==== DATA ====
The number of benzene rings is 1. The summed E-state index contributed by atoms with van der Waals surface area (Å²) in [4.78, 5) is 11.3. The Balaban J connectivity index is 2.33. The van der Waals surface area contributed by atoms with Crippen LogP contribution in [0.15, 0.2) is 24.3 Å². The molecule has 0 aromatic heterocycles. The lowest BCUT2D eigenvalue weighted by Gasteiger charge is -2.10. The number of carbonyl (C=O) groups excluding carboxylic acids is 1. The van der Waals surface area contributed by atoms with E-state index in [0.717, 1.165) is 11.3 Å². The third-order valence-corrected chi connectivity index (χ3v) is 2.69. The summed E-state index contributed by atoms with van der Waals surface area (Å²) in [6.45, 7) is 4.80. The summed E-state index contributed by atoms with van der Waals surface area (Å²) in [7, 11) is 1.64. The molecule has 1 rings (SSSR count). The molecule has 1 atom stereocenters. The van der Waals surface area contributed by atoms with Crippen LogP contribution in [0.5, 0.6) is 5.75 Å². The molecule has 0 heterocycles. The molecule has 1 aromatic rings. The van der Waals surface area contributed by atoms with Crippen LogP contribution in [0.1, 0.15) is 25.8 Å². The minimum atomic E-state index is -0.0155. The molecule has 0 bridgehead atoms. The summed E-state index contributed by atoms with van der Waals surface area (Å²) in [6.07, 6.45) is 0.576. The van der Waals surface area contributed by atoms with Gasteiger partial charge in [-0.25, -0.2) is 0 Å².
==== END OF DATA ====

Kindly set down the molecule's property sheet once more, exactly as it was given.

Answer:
The number of benzene rings is 1. The summed E-state index contributed by atoms with van der Waals surface area (Å²) in [4.78, 5) is 11.3. The Balaban J connectivity index is 2.33. The van der Waals surface area contributed by atoms with Crippen LogP contribution in [0.15, 0.2) is 24.3 Å². The molecule has 0 aromatic heterocycles. The lowest BCUT2D eigenvalue weighted by Gasteiger charge is -2.10. The number of carbonyl (C=O) groups excluding carboxylic acids is 1. The van der Waals surface area contributed by atoms with E-state index in [0.717, 1.165) is 11.3 Å². The third-order valence-corrected chi connectivity index (χ3v) is 2.69. The summed E-state index contributed by atoms with van der Waals surface area (Å²) in [6.45, 7) is 4.80. The summed E-state index contributed by atoms with van der Waals surface area (Å²) in [7, 11) is 1.64. The molecule has 1 rings (SSSR count). The molecule has 1 atom stereocenters. The van der Waals surface area contributed by atoms with Crippen LogP contribution in [0.5, 0.6) is 5.75 Å². The molecule has 0 heterocycles. The molecule has 1 aromatic rings. The van der Waals surface area contributed by atoms with Crippen LogP contribution in [0.1, 0.15) is 25.8 Å². The minimum atomic E-state index is -0.0155. The molecule has 0 bridgehead atoms. The summed E-state index contributed by atoms with van der Waals surface area (Å²) in [6.07, 6.45) is 0.576. The van der Waals surface area contributed by atoms with Gasteiger partial charge in [-0.25, -0.2) is 0 Å².